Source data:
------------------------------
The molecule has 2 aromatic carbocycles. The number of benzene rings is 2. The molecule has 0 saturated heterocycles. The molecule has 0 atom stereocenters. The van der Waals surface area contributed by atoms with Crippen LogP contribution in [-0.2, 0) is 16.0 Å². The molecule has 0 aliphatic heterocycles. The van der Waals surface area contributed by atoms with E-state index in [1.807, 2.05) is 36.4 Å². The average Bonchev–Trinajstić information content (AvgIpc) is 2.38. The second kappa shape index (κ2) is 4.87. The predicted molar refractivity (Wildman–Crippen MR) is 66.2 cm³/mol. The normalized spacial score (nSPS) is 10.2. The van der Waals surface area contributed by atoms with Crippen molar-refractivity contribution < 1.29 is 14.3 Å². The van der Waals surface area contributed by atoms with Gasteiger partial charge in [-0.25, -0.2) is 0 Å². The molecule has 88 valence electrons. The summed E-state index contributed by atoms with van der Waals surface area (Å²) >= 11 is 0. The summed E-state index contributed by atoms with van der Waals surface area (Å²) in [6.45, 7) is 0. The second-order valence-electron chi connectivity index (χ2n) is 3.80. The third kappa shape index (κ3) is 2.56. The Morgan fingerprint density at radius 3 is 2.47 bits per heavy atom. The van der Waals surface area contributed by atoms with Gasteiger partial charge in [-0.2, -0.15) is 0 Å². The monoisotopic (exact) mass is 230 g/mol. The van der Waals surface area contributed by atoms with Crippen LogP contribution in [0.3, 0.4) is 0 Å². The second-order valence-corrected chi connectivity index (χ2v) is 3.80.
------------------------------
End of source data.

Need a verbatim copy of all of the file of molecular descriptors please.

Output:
The molecule has 2 aromatic carbocycles. The number of benzene rings is 2. The molecule has 0 saturated heterocycles. The molecule has 0 atom stereocenters. The van der Waals surface area contributed by atoms with Crippen LogP contribution in [-0.2, 0) is 16.0 Å². The molecule has 0 aliphatic heterocycles. The van der Waals surface area contributed by atoms with E-state index in [1.807, 2.05) is 36.4 Å². The average Bonchev–Trinajstić information content (AvgIpc) is 2.38. The second kappa shape index (κ2) is 4.87. The predicted molar refractivity (Wildman–Crippen MR) is 66.2 cm³/mol. The normalized spacial score (nSPS) is 10.2. The van der Waals surface area contributed by atoms with Crippen molar-refractivity contribution < 1.29 is 14.3 Å². The van der Waals surface area contributed by atoms with Gasteiger partial charge in [-0.25, -0.2) is 0 Å². The molecule has 88 valence electrons. The summed E-state index contributed by atoms with van der Waals surface area (Å²) >= 11 is 0. The summed E-state index contributed by atoms with van der Waals surface area (Å²) in [6.45, 7) is 0. The second-order valence-electron chi connectivity index (χ2n) is 3.80. The third kappa shape index (κ3) is 2.56. The Morgan fingerprint density at radius 3 is 2.47 bits per heavy atom. The van der Waals surface area contributed by atoms with Gasteiger partial charge in [-0.2, -0.15) is 0 Å². The monoisotopic (exact) mass is 230 g/mol. The van der Waals surface area contributed by atoms with Crippen LogP contribution in [0.3, 0.4) is 0 Å². The second-order valence-corrected chi connectivity index (χ2v) is 3.80.